Appeal from judgment of sentence of Court of Common Pleas, Trial Division, of Philadelphia, Feb. T., 1966, No. 2864, in case of Commonwealth of Pennsylvania v. Elijah Henderson.
Edward M. Kopanski, with him Abraham T. Needleman, Joel D. Caney, and Needleman, Needleman, Segal, Tabb & Eisman, for appellant.
Milton M. Stein, Assistant District Attorney, with him Peter S. Greenberg, Assistant District Attorney, James D. Crawford, Deputy District Attorney, Richard A. Sprague, First Assistant District Attorney, and Arlen Specter, District Attorney, for Commonwealth, appellee.
Wright, P. J., Watkins, Montgomery, Jacobs, Hoffman, Spaulding, and Cercone, JJ. Opinion by Cercone, J. Wright, P. J., dissents.
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Elijah Henderson was found guilty by a jury of the charge of aggravated robbery and was sentenced to a term of not less than four nor more than eight years in prison. He now appeals to this court from that judgment of sentence.
He contends that error was committed when the Commonwealth was permitted at trial to cross-examine him on a guilty plea that had been previously withdrawn. The record shows that some time before his trial, the defendant indicated he would plead guilty and later, with the permission of the Court, he pleaded not guilty. At trial the district attorney cross-examined the defendant concerning his earlier guilty plea. The defense immediately asked for the withdrawal of a juror, but the request was denied. We believe it was error on the part of the learned trial court below to deny the request.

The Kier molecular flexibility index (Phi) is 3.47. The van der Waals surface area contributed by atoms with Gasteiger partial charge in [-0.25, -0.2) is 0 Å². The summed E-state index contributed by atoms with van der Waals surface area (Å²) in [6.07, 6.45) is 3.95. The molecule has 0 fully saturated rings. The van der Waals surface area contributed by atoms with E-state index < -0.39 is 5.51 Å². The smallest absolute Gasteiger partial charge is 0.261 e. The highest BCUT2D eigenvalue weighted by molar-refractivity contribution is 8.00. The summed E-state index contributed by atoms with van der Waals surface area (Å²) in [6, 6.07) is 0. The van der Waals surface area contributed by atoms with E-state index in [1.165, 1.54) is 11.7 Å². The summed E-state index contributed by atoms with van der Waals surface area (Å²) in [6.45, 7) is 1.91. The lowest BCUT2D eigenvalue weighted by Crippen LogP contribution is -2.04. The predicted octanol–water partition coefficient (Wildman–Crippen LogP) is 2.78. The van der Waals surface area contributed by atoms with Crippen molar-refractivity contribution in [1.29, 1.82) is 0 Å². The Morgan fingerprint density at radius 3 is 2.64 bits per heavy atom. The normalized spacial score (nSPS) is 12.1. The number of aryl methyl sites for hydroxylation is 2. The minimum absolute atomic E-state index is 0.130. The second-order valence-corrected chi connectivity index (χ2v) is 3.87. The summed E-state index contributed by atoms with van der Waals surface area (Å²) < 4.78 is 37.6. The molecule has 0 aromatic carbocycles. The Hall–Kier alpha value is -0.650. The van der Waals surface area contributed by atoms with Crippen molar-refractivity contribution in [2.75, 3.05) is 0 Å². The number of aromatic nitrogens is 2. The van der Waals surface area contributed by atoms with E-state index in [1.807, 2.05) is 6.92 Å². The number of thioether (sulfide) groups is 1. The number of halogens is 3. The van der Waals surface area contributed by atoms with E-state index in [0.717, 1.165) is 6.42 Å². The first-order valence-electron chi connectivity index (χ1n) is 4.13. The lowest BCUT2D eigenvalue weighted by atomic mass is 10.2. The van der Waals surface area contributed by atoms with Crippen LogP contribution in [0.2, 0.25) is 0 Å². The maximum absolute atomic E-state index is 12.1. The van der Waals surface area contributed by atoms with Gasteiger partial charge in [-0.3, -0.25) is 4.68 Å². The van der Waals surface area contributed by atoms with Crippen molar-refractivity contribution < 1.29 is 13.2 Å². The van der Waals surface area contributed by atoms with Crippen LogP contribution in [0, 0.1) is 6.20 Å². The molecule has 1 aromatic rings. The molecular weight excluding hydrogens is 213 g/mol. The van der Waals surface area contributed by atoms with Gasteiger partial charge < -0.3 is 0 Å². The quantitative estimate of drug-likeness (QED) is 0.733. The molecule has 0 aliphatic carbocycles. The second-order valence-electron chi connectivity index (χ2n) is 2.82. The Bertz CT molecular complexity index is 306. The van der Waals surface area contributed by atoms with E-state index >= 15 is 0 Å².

An excellent analysis of the law of this point was made by the United States District Court for the Eastern
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District of Pennsylvania in the case of United States ex rel. Spears v. Rundle, 268 F. Supp. 691 (1967). The District Court there pointed out that to allow evidence of a withdrawn guilty plea to reach the jury would be to negate the Trial Court's permission to defendant to withdraw his guilty plea and to ultimately prejudice defendant in his right to a fair trial. To permit this result would operate as a trap on a defendant. The District Court held this procedure to be a violation of the defendant's privilege against self-incrimination under the Fifth Amendment.
The Commonwealth argues that the Spears reasoning is inapplicable, since in that case, the prior guilty plea was used in the case in chief of the prosecution, while in the instant case, the prior plea was introduced in the cross-examination. The Commonwealth claims a plea can be used for impeachment purposes. The United States Supreme Court refused to accept this contention long ago in the landmark case of Kercheval v. United States, 274 U.S. 220, 47 S. Ct. 582, 71 L. Ed. 1009 (1927) saying: "A plea of guilty differs in purpose and effect from a mere admission or an extra-judicial confession; it is itself a conviction. Like a verdict of a jury it is conclusive. More is not required; the Court has nothing to do but give judgment and sentence. Out of just consideration for persons accused of crime, courts are careful that a plea of guilty shall not be accepted unless made voluntarily after proper advice and with full understanding of the consequences. When one so pleads he may be held bound. But, on timely application, the court will vacate a plea of guilty shown to have been unfairly obtained or given through ignorance, fear, or inadvertence. Such an application does not involve any question of guilt or innocence. The Court in exercise of its discretion will permit one accused to substitute a plea of not guilty and have a
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trial if for any reason the granting of the privilege seems fair and just." [citations omitted] 274 U.S. at 223, 224, ...